Ashley Judd Takes on Her "Puffy Face" Critics (and Is Generally Awesome)
Posted by Katie Ostoich on April 11, 2012 at 4:09 PM
The Daily Beast published a kick-ass feminist essay written by Ashley Judd the other day that you girls have got to read. The topic: Why people feel it's ok to talk about her (to quote one weekly magazine) "puffy face." And, as you'd expect from the Harvard grad, Ashley generally punches everyone in the face in the best way possible.
In case you haven't been obsessively following the “puffy face” debacle (because you possess actual priorities, a conscience, a desire to take a nap, or literally anything else to do), a little backstory: Ashley's been on steroids for an undisclosed ailment, and it has caused her face to swell slightly—a common side effect. And this caused a lot of speculation in the tabloids that she's had work done, has gained "too much" weight or has in some way done some other type of bad, bad, HORRIBLE, dear-god-the-horror thing to deserve ridicule. Which, let's be honest, is kind of crazy when you think about it. And, clearly, Ashley has.
The typical celeb response to mean, speculative snark like this is "Dehydration! Respect my privacy! But also I'm totally not mad and my new single drops next week so please buy it and I'm sorry I was so very very puffy and it won't happen again and FOR THE LOVE OF GOD JUST DON'T STOP LOVING MEEEEEEE!!!" But Judd skips that equivocating B.S. entirely and engages the broader issue with a level of sensitivity and personal transparency that we hardly ever see. She starts with this: "The Conversation about women’s bodies exists largely outside of us, while it is also directed at (and marketed to) us, and used to define and control us."
Then boils it down to this: "The assault on our body image, the hypersexualization of girls and women and subsequent degradation of our sexuality as we walk through the decades, and the general incessant objectification is what this conversation allegedly about my face is really about."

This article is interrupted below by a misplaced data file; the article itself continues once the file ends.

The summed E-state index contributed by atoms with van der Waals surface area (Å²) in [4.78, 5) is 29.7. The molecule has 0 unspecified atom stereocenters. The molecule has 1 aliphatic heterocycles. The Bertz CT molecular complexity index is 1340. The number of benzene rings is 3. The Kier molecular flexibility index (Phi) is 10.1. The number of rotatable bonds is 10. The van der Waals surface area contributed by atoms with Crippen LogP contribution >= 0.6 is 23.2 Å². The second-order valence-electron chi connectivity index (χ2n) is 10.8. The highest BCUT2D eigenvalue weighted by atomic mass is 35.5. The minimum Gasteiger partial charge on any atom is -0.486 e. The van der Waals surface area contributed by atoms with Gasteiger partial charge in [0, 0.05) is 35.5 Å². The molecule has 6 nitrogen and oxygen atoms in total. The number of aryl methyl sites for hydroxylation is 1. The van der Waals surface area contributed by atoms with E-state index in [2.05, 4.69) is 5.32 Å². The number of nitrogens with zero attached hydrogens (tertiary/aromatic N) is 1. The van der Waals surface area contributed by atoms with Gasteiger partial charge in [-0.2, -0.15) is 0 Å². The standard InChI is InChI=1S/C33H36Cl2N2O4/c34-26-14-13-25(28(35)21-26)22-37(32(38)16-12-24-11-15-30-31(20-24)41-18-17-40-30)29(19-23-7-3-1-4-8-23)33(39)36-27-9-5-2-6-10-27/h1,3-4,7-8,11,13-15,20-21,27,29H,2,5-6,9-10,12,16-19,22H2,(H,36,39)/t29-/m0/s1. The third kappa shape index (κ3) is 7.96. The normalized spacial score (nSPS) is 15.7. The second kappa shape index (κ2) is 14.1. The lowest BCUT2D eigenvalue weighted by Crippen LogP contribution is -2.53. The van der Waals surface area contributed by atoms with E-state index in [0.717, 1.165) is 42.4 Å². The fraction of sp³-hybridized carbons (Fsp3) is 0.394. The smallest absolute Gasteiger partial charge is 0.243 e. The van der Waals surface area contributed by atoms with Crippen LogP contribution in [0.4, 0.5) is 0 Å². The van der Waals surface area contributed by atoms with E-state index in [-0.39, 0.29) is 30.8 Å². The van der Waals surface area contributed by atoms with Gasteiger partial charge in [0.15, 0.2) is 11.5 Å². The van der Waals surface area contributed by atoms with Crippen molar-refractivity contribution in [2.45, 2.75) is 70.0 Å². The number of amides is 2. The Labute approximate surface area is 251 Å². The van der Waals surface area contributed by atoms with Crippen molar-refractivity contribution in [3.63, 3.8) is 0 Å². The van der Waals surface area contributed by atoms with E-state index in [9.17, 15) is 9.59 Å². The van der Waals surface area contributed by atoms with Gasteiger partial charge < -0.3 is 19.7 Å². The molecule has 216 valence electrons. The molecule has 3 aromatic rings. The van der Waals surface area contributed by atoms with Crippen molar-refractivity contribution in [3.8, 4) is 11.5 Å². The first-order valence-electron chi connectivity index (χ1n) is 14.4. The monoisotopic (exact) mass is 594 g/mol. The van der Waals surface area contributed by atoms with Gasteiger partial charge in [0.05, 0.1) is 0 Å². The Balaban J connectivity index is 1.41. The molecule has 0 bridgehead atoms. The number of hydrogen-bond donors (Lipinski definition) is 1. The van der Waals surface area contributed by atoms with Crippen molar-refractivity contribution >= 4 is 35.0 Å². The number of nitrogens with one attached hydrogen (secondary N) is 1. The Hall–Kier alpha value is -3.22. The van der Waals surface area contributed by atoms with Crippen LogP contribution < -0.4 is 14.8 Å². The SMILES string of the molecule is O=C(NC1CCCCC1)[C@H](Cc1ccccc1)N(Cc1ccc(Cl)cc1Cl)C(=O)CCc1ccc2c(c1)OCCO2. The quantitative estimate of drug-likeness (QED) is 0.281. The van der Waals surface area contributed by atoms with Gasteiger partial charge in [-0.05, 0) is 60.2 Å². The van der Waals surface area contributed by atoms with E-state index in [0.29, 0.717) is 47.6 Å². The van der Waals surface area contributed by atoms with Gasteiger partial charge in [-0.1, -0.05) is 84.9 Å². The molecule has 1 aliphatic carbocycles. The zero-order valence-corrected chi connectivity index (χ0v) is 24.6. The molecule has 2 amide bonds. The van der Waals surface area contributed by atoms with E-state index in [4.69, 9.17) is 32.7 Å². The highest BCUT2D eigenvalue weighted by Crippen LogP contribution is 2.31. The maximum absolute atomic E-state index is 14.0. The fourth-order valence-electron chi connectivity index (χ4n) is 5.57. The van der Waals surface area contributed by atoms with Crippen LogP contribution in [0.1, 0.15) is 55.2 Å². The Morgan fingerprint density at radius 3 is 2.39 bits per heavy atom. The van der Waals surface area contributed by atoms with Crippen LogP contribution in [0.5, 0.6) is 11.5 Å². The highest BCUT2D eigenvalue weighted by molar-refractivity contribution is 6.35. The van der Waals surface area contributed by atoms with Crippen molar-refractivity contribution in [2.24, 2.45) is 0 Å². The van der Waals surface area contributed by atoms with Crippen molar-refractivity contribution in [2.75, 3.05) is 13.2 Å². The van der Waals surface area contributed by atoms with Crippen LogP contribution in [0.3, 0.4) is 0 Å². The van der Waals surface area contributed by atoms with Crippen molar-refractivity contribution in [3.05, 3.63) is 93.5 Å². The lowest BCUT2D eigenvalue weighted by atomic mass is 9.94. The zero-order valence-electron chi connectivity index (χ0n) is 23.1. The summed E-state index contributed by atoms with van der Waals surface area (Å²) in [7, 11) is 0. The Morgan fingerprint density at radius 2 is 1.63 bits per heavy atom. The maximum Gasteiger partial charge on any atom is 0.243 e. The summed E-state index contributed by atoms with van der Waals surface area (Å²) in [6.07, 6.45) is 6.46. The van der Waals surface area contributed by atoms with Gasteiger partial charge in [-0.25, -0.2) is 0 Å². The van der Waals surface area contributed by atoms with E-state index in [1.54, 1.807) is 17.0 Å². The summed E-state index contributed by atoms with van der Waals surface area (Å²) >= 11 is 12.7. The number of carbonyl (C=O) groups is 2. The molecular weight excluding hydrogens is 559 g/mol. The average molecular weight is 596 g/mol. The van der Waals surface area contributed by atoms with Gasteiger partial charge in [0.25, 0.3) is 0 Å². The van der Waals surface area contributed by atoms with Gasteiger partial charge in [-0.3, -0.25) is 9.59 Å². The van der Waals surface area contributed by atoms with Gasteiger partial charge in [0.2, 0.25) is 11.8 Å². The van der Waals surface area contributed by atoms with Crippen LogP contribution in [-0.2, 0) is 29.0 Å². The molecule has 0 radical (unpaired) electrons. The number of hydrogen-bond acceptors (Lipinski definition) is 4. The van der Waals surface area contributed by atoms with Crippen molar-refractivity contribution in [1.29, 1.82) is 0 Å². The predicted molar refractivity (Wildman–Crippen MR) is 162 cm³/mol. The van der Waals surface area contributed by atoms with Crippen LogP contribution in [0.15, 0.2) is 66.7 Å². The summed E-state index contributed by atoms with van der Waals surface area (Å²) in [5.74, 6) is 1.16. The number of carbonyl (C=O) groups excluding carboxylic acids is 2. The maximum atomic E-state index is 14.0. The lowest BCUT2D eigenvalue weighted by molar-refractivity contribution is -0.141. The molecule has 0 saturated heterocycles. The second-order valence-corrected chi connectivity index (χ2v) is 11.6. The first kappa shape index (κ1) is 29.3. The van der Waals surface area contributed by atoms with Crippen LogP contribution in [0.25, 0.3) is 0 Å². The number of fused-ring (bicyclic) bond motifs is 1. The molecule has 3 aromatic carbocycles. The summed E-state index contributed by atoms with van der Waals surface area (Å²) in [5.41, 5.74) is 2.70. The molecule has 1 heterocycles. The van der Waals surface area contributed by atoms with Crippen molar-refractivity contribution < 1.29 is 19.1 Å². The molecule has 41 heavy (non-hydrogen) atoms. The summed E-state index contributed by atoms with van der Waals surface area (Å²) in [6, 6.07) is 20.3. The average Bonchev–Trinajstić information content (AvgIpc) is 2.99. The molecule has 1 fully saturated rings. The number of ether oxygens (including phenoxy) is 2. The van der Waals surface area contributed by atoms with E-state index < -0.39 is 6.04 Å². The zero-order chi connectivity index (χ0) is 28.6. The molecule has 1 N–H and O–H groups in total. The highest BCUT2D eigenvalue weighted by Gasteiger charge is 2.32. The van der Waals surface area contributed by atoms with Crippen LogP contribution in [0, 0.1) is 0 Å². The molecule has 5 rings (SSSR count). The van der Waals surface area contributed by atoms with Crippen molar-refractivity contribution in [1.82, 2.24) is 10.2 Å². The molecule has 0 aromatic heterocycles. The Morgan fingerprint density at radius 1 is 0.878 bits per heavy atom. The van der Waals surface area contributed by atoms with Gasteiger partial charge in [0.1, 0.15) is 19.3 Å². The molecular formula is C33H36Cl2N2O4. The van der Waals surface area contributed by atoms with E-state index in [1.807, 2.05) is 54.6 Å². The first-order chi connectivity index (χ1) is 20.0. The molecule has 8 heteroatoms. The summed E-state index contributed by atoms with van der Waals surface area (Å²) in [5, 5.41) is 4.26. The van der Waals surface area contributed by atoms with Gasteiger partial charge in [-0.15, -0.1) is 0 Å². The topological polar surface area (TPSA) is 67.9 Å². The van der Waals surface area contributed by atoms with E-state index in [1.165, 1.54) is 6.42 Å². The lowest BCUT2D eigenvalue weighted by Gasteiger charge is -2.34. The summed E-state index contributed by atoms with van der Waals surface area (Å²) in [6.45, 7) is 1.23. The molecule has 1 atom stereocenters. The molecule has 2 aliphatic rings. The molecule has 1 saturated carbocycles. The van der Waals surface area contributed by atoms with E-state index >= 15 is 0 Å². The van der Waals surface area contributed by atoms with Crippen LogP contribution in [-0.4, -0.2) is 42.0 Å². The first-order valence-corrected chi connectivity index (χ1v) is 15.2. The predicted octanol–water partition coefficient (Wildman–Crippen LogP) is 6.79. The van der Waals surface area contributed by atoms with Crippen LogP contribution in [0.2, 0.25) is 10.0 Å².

She goes on to point out that a lot of the people joining in this conversation are women—a point that takes her on one totally amazing rant about patriarchy and the fact that women are partially responsible for the dynamics of it. That part you have to go read in full. It's seriously fantastic. I'm certainly not innocent of celebrity body-snarking. We've locked celebrities (female celebrities in particular) into this impossible position—they lose five pounds and they're anorexic; they gain that weight back and they might as well call Maury Povich to airlift them out of their trailer. So what the are they supposed to do? There's a line between reasonable attention and unreasonable scrutiny, and, for my part, I'd rather not contribute any more to the commodification and dehumanization of women.
And her conclusion gave me chills: "The insanity has to stop...It affects each and every one of us, in multiple and nefarious ways: our self-image, how we show up in our relationships and at work, our sense of our worth, value, and potential as human beings. Join in—and help change—the Conversation."
What a call to action. I've read it through a few times now, and every time I think that it was a great thing to do—she never once apologized (nor should she…for her face!) or clearly offered an explanation (though it's there). Instead, she took the situation as an opportunity to try to change the way we talk about women in the media and get people thinking.
I demand you go read it in full right now. Right now. Your report can wait. Then come back and tell me what stuck out to you, what parts made you think and what you feel about the whole situation in general. Did anything she had to say resonate with you?